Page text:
From these reflections I have concluded that the best way to preserve history is to take time to learn it, cherish it, and value it as a foundation. To gain knowledge but, more importantly, to ask God to make that knowledge into wisdom.   

We have a God who is stays the same through the trends, the times, and our fickle hearts. I do not have to fear the future or feel the need to rewrite history. All He asks of me is that I believe and trust in Him and that I give him the glory in the space He has gifted me to fill. I pray that this encourages you through today’s changes and tomorrow’s uncertainties, and that you are able to cherish the past in a new and beautiful way.

For whatever was written in former days was written for our instruction, that through endurance and through the encouragement of the Scriptures we might have hope.”

~ Romans 15:4

For inquire, please, of bygone ages, and consider what the fathers have searched out. For we are but of yesterday and know nothing, for our days on earth are a shadow. Will they not teach you and tell you and utter words out of their understanding?”

~ Job 8:8-10


Things that we have heard and known, that our fathers have told us. We will not hide them from their children, but tell to the coming generation the glorious deeds of the Lord, and his might, and the wonders that he has done.”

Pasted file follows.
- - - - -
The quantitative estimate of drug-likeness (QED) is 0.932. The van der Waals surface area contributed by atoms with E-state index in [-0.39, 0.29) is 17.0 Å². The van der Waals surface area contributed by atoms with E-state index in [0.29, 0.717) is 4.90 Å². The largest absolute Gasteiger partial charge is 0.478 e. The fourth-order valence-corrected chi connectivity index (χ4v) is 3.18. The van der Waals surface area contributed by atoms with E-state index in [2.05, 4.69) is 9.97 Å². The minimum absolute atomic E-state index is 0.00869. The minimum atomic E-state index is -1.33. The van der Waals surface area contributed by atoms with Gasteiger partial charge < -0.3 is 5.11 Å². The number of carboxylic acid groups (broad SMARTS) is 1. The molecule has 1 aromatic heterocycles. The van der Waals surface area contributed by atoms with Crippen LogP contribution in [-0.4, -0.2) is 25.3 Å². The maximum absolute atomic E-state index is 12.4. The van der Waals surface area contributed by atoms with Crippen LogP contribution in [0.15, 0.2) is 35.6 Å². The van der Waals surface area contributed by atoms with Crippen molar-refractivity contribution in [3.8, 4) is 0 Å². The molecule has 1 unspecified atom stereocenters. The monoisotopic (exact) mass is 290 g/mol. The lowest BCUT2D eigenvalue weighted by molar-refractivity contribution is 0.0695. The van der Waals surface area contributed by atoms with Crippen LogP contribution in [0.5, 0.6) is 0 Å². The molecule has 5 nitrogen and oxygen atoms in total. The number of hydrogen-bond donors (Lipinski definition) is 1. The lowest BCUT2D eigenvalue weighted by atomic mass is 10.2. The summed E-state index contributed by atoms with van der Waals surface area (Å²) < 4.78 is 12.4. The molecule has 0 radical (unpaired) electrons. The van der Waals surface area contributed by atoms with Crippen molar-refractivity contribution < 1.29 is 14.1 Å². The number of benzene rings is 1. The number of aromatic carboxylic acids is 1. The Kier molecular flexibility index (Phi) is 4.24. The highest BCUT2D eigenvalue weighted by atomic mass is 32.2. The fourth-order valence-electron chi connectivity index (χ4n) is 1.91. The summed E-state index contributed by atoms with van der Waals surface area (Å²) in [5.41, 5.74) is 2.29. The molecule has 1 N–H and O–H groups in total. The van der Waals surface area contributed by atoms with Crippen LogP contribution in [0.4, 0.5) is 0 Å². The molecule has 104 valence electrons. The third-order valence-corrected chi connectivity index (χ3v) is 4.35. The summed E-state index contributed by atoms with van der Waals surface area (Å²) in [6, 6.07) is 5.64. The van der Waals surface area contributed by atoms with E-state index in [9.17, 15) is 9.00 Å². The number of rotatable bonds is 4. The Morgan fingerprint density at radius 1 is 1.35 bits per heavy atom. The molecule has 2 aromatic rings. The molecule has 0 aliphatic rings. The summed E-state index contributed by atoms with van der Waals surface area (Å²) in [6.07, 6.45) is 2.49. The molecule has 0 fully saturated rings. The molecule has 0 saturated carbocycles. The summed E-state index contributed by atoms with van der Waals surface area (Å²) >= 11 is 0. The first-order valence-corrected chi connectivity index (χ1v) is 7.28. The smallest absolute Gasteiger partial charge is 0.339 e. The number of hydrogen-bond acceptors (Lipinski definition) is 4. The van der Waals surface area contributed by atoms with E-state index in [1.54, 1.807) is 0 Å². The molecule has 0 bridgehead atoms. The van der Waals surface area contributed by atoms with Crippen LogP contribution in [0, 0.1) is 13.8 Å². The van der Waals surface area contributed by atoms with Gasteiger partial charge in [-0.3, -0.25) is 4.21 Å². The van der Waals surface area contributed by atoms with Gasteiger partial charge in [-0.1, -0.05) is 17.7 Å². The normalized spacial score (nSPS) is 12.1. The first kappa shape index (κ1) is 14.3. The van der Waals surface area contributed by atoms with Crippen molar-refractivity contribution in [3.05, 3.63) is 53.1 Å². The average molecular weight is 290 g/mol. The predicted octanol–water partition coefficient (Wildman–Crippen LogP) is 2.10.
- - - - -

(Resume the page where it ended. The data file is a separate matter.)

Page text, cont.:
~Psalm 78:3-4



The images in this post are made by Sadie Miller and used with permission for The Cultivating Project.



 

Sadie Miller

comments

  1. Paige

    April 21st, 2019 at 2:14 pm

    “It all comes down to the motivation behind the change.” So true! Thank you for sharing, Sadie; I enjoyed reading your work!

  2. Douglas Bond

    April 21st, 2019 at 2:33 pm

    Sadie,
    Fine reflections on the Oxford Creative Writing Master Class!

  3. Christianna Hellwig

    April 22nd, 2019 at 3:43 pm

    That was beautiful, Sadie. Thanks so much for your insights. Change is a difficult thing to take on properly. What you said was both inspiring and humbling for me. I’m going to have to go reevaluate some changes in my own life. Keep up the good work. 🙂